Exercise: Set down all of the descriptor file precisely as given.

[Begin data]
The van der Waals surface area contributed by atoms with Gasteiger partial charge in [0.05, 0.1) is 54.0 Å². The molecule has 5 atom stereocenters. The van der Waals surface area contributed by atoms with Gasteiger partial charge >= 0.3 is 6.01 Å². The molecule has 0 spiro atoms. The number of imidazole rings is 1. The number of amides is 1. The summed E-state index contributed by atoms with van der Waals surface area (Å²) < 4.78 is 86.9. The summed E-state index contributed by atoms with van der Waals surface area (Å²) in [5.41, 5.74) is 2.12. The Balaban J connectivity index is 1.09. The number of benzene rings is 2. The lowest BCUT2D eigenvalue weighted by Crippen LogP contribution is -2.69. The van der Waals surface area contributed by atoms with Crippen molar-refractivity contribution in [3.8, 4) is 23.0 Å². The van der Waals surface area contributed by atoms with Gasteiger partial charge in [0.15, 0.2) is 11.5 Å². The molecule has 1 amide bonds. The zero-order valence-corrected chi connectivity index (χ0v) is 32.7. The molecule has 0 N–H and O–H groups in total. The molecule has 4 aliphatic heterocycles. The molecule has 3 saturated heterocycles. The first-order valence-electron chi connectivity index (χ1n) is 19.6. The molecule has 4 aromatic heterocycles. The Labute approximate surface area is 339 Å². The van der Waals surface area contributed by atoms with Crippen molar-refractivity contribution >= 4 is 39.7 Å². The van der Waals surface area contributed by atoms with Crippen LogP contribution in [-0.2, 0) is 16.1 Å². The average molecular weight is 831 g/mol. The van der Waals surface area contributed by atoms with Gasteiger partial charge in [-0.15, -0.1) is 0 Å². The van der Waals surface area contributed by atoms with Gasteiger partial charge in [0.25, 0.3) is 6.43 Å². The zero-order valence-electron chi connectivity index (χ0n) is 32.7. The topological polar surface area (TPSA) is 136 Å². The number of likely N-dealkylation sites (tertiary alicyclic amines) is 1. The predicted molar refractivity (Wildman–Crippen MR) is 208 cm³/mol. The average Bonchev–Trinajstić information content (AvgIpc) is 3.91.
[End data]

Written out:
The van der Waals surface area contributed by atoms with Gasteiger partial charge in [0.05, 0.1) is 54.0 Å². The molecule has 5 atom stereocenters. The van der Waals surface area contributed by atoms with Gasteiger partial charge >= 0.3 is 6.01 Å². The molecule has 0 spiro atoms. The number of imidazole rings is 1. The number of amides is 1. The summed E-state index contributed by atoms with van der Waals surface area (Å²) < 4.78 is 86.9. The summed E-state index contributed by atoms with van der Waals surface area (Å²) in [5.41, 5.74) is 2.12. The Balaban J connectivity index is 1.09. The number of benzene rings is 2. The lowest BCUT2D eigenvalue weighted by Crippen LogP contribution is -2.69. The van der Waals surface area contributed by atoms with Crippen molar-refractivity contribution in [3.8, 4) is 23.0 Å². The van der Waals surface area contributed by atoms with Gasteiger partial charge in [0.15, 0.2) is 11.5 Å². The molecule has 1 amide bonds. The zero-order valence-corrected chi connectivity index (χ0v) is 32.7. The molecule has 0 N–H and O–H groups in total. The molecule has 4 aliphatic heterocycles. The molecule has 3 saturated heterocycles. The first-order valence-electron chi connectivity index (χ1n) is 19.6. The molecule has 4 aromatic heterocycles. The Labute approximate surface area is 339 Å². The van der Waals surface area contributed by atoms with Crippen molar-refractivity contribution >= 4 is 39.7 Å². The van der Waals surface area contributed by atoms with Crippen LogP contribution in [-0.2, 0) is 16.1 Å². The average molecular weight is 831 g/mol. The van der Waals surface area contributed by atoms with Gasteiger partial charge in [-0.15, -0.1) is 0 Å². The van der Waals surface area contributed by atoms with Gasteiger partial charge in [0.25, 0.3) is 6.43 Å². The zero-order valence-electron chi connectivity index (χ0n) is 32.7. The topological polar surface area (TPSA) is 136 Å². The number of likely N-dealkylation sites (tertiary alicyclic amines) is 1. The predicted molar refractivity (Wildman–Crippen MR) is 208 cm³/mol. The average Bonchev–Trinajstić information content (AvgIpc) is 3.91.